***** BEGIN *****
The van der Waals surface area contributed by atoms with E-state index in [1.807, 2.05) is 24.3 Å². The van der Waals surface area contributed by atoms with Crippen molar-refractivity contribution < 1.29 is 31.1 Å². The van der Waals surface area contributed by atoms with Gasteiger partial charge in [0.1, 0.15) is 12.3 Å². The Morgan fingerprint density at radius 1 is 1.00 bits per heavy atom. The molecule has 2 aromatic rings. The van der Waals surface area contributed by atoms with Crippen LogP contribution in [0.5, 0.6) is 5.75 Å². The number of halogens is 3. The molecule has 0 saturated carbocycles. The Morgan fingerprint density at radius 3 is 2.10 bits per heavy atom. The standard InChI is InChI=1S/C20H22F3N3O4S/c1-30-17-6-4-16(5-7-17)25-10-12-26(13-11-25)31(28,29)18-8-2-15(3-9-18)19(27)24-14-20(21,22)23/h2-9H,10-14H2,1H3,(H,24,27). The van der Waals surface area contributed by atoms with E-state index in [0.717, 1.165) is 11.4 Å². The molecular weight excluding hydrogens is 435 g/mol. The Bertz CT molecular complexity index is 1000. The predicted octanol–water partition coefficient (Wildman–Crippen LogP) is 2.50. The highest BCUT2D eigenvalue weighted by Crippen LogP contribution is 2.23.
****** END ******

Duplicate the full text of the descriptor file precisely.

The van der Waals surface area contributed by atoms with E-state index in [1.807, 2.05) is 24.3 Å². The van der Waals surface area contributed by atoms with Crippen molar-refractivity contribution < 1.29 is 31.1 Å². The van der Waals surface area contributed by atoms with Gasteiger partial charge in [0.1, 0.15) is 12.3 Å². The Morgan fingerprint density at radius 1 is 1.00 bits per heavy atom. The molecule has 2 aromatic rings. The van der Waals surface area contributed by atoms with Crippen LogP contribution in [0.5, 0.6) is 5.75 Å². The number of halogens is 3. The molecule has 0 saturated carbocycles. The Morgan fingerprint density at radius 3 is 2.10 bits per heavy atom. The standard InChI is InChI=1S/C20H22F3N3O4S/c1-30-17-6-4-16(5-7-17)25-10-12-26(13-11-25)31(28,29)18-8-2-15(3-9-18)19(27)24-14-20(21,22)23/h2-9H,10-14H2,1H3,(H,24,27). The van der Waals surface area contributed by atoms with E-state index in [0.717, 1.165) is 11.4 Å². The molecular weight excluding hydrogens is 435 g/mol. The Bertz CT molecular complexity index is 1000. The predicted octanol–water partition coefficient (Wildman–Crippen LogP) is 2.50. The highest BCUT2D eigenvalue weighted by Crippen LogP contribution is 2.23.